People often call for an appointment and describe themselves as highly accomplished, which they are; they go on to tell me that they are in a lot of pain, with anxiety and self-depreciation. They almost always sound like they think they are very unusual, excelling in what they do yet feeling this way, but actually it is common. People who drive themselves hard do not just do it for a goal or to do a good job, but to keep overriding feelings of being unworthy. The monster must be fed, and accomplishments follow each other at a rapid rate to keep the real feeling, of being inadequate or bad in some way, out of awareness. People call to get help, because they are exhausted and do not want to suffer anymore. They don’t realize that with insight-oriented therapy, such as a psychoanalytically or psychodynamically-oriented therapy, bringing the real, underlying feelings into awareness is what they need to do. They know they have very sad feelings; that’s why they keep pushing them back with all their achievements.
One thing that has been very hard for me is to see such talented people -- intellectually, artistically, businesswise, etc. -- think so little of themselves. After thirty years I do not feel so enraged for what happened to them, but I still feel anger. I often think of people who raise, with caring and love, children with cognitive limitations, and when they grow up, they are confident in themselves and kind to others. That’s an amazing achievement and certainly not an easy one in our competitive society. Then I think, “But it takes a real talent to have a gifted child, and to convince that child that he or she is totally inadequate and just not good enough.” To make someone believe what flies in the face of reality is quite an achievement, a terrible one. While some parents are quite disturbed and just out-and-out mean, others are well intentioned, and because of how they themselves were raised, impart the message that, if something is not perfect, it is nothing. We have all heard the saying, “Better to not do it at all if it is not done right.” That may be true if we are talking about something important and work-related, but in everyday life, is it not how we learn? And is it then surprising how many adults are terrified to try anything new, because they might not excel at it? The degree to which people are stifled at times seems to me a kind of soul death, and it is truly heartbreaking.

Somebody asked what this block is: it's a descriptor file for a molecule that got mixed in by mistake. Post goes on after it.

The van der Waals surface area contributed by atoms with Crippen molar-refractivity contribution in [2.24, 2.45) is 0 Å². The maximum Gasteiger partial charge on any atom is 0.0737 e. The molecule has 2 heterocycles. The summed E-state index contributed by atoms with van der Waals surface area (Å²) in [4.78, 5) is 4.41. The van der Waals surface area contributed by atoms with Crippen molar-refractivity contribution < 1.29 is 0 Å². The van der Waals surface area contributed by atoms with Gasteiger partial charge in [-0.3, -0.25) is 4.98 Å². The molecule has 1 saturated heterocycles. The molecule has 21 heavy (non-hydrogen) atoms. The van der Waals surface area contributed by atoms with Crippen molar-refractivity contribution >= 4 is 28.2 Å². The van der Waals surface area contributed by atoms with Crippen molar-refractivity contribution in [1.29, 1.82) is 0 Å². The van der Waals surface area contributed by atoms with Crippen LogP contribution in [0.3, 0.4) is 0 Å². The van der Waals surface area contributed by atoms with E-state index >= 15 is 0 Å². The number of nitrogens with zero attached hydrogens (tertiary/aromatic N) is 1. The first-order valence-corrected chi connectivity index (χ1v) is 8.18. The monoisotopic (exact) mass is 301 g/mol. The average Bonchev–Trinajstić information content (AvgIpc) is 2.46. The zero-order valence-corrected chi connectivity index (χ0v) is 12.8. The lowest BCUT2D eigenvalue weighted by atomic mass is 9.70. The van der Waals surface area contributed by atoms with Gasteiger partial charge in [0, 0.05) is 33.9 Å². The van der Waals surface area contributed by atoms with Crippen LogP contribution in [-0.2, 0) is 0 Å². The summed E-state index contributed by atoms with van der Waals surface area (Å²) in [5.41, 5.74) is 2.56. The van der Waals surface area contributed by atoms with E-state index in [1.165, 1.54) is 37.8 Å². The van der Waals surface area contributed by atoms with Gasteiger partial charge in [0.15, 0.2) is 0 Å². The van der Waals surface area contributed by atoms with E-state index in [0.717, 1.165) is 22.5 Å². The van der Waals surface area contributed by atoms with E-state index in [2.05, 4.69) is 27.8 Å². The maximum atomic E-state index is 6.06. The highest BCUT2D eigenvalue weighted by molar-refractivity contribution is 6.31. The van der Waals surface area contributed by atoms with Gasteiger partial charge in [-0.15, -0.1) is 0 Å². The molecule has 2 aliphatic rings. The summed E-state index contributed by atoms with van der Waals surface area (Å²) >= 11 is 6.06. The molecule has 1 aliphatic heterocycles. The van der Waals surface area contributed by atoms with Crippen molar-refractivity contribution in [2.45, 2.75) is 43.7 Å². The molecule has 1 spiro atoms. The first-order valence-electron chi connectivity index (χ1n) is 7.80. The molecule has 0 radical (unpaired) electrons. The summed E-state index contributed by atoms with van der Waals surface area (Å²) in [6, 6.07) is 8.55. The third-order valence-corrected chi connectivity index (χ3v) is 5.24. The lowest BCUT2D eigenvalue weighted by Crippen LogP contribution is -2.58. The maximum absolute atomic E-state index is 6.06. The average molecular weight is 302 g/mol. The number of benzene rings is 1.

My clients are all intellectually or artistically superior for some reason. My fondness for them is not because of that. But to a person who never knew any other way of being valued and cared for, he or she might not know that right away, and thus I get told that I am stingy with praise, hard to please. I don’t say this, but I am the easiest person to please they will ever meet. It is a trap that would be easy to fall into, but I have done this for a long time and I don’t fall into it. If there were a way to just comfort a person (and at appropriate times I do) and have them heal, I would. But the clients’ need to form their narratives, and slowly and with every consideration to their dignity, t. They need to face the sad feelings that make them strive for what is impossible. This works. It is a tremendous joy to see people getting better and watching as they notice it in one small way or another, but it’s not easy. It would be so much easier to say what people want and watch them smile and say how nice you are, but that is not what we’re trying to do. I will not betray their trust in me that I will try my best to help them heal, that I will provide the safe and understanding environment they need to do that. This is not done overnight. It takes time. We do not like to face what we have struggled to keep out of awareness. When people get impatient and want all the suffering to end, I silently think how it will be as fast as they themselves can tolerate. Recently, there was a post of a study saying that one therapy session is as good as many. WHAT? I wondered if an insurance company did that study. It is so not true.
I will end by sharing an exchange I had with my wonderful psychoanalyst, back in my 30s. I told him about something, a score I had on a test or something like that. He was old school and always called me Mrs. Edwards. He said, “Mrs. Edwards, why are you trying to impress me?” Dear God! What can one say? He then said, “Why are you trying to impress me with your intelligence?” What was I going to say, that I wasn’t doing that? LOL, right? I think I said, “Oh my God” or something like that. I took a couple of deep breaths and mumbled something about wanting him to think well of me. He said that he did, and didn’t care about things like that test. He was wonderful and seeing him was one of the nicer things I ever did for myself. I am not so direct. I know something like that has to be said, but I say it in a much gentler and roundabout way, and for all I know, he may also have with some. I might be very low key about it, or ask why those things matter, but his excellent intervention was very to the point and I was at a point to cope with the embarrassment of it, because I knew how much he cared.
I love being a therapist. I love working with perfectionists, and they are great people. However, sometimes, like clients, we have to delay gratification, too, and just deal with it if clients interpret our behavior as being hard to impress, etc. It is a wonderful job and the reward comes when you see people really healing. Shortly after that they don’t need you anymore, and that, too, is part of the job -- again not my favorite part, but it is the goal.